Barriers to Collecting a Personal Injury Judgment
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What Happens If I Win My Personal Injury Claim?
Assuming you win at trial, you will get a court document stating that the defendant owes you a certain amount of money. The court itself does not collect the money. You have to collect the money yourself. If the defendant does pay up, the defendant will pay one sum of money and the case will end. This article deals with a personal injury plaintiff as a defendant’s creditor.
What If the Defendant Is a Corporation?
Most corporations will either appeal the decision or pay the judgment. In some cases though, the corporation might not have a lot of money available. If that happens, you might have to pierce the corporate veil. This means that you have to go after the corporate owners directly. However, this can only happen if the corporate owner fails to maintain the distinction between the owner and the corporation.
What If the Defendant Is Getting Divorced?
This depends on the state. States which keep marital property separate only allow creditors to access property or money which the defendant managed. If the defendant’s spouse/former spouse managed a property without the defendant, you can’t access the asset.
If the state is community property, you can access the property and the money of both spouses. Some states require that you collect everything you can from the defendant before going after the spouse.
Finally, some community property states split the debt evenly between both spouses. You might have to wait for the divorce to end before discovering which spouse you can collect from.
What If the Defendant Is a Beneficiary of a Trust?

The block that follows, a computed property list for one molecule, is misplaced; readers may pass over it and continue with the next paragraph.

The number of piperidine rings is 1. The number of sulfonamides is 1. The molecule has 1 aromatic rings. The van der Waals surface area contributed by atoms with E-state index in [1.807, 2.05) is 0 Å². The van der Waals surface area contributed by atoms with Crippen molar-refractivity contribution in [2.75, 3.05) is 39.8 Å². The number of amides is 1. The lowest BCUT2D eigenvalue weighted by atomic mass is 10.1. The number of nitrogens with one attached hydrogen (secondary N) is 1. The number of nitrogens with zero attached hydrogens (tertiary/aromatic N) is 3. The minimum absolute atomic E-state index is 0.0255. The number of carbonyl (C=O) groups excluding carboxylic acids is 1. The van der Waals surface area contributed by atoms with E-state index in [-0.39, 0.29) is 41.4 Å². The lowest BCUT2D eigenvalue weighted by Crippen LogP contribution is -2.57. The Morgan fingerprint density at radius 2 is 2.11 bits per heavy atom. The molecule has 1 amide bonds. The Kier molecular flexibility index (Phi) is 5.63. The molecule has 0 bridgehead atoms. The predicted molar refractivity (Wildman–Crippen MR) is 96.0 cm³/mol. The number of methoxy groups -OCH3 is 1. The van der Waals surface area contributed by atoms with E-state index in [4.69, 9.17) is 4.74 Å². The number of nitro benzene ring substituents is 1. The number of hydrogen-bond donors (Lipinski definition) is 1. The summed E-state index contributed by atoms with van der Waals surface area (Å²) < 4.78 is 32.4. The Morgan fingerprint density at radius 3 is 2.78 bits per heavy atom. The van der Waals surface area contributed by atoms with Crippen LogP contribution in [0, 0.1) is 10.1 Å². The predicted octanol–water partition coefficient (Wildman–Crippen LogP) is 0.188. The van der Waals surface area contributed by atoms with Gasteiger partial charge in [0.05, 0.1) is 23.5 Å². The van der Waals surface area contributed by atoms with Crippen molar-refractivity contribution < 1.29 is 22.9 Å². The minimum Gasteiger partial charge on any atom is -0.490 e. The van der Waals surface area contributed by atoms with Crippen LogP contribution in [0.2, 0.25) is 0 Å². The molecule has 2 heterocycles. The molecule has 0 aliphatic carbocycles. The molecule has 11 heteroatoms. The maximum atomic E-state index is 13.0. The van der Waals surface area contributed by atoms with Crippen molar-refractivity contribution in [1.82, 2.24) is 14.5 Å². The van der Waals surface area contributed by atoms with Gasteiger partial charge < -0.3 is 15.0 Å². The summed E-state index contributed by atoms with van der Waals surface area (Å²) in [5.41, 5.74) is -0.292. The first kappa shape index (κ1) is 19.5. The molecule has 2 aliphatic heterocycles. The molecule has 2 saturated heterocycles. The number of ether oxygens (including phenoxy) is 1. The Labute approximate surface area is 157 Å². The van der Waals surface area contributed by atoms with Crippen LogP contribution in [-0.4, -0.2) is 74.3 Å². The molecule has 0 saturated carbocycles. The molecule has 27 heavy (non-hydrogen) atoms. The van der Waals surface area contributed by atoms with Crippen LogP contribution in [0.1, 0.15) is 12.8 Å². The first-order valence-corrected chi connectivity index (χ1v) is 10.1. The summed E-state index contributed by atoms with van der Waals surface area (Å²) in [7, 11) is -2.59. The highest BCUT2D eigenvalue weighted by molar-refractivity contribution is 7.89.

One of the largest sources of money a defendant could have is a trust. The purpose of most trusts is for a party to hold the trust funds until the defendant is ready to receive it. As a result, accessing the trust can be difficult if the defendant does not already have access to the trust him or herself.
There are a few ways of accessing a trust, depending on the type of trust involved. Some trusts wait until the trust creator is deceased, then releases the money to the defendant. Obviously you can’t wait forever, but if you have time, waiting might be an option. Other trusts allow creditors to attach a lien to the trust itself. If the trustee distributes money, creditors will be paid first.
Some states allow creditors to access the trust depending on certain circumstances. In some states, you could access the trust if the defendant committed a felony, such as a hit and run. Some states allow creditors to collect trust funds if the funds exceed the purpose of the trust, such as payment for the defendant’s college tuition.
Finally, most states will allow creditors to access the trust if the purpose of the trust was fraudulent. If the defendant created the trust to avoid having to pay you, the trust itself might be invalid.
What If the Defendant Declares Bankruptcy?
If the defendant files for bankruptcy, the defendant must list you, the personal injury creditor, on his/her/it’s bankruptcy documents. If the defendant fails to do so, your claim will be non-dischargeable.
If the defendant does properly list you as a creditor, your options will differ based on the type of bankruptcy filed. In a Chapter 7 bankruptcy, your claim will most likely be discharged. The only exceptions are if the injury was malicious and/or if the case involved a DUI.
In a Chapter 13 case, you can try to negotiate with the defendant for payment. The chances of success are low given that your claim is still subject to discharge, but that discharge might not happen for another three to five years.
In a Chapter 11 case, the defendant is most likely a corporation. Your claim will be part of a larger class of creditors and your class will have a vote in the bankruptcy proceedings. Your debt won’t be discharged, but depending on how the corporation restructures, you might not be able to collect your claim for a long time, if at all.
Do I Need an Attorney?
There are many confusing legal procedures that a lawyer can make you aware of to limit your own liability, and increase your chances of collecting the debt. If you choose to go to court, hiring a lawyer can be vital to getting a judgment against the debtor.
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Last Modified: 07-29-2015 06:20 PM PDT
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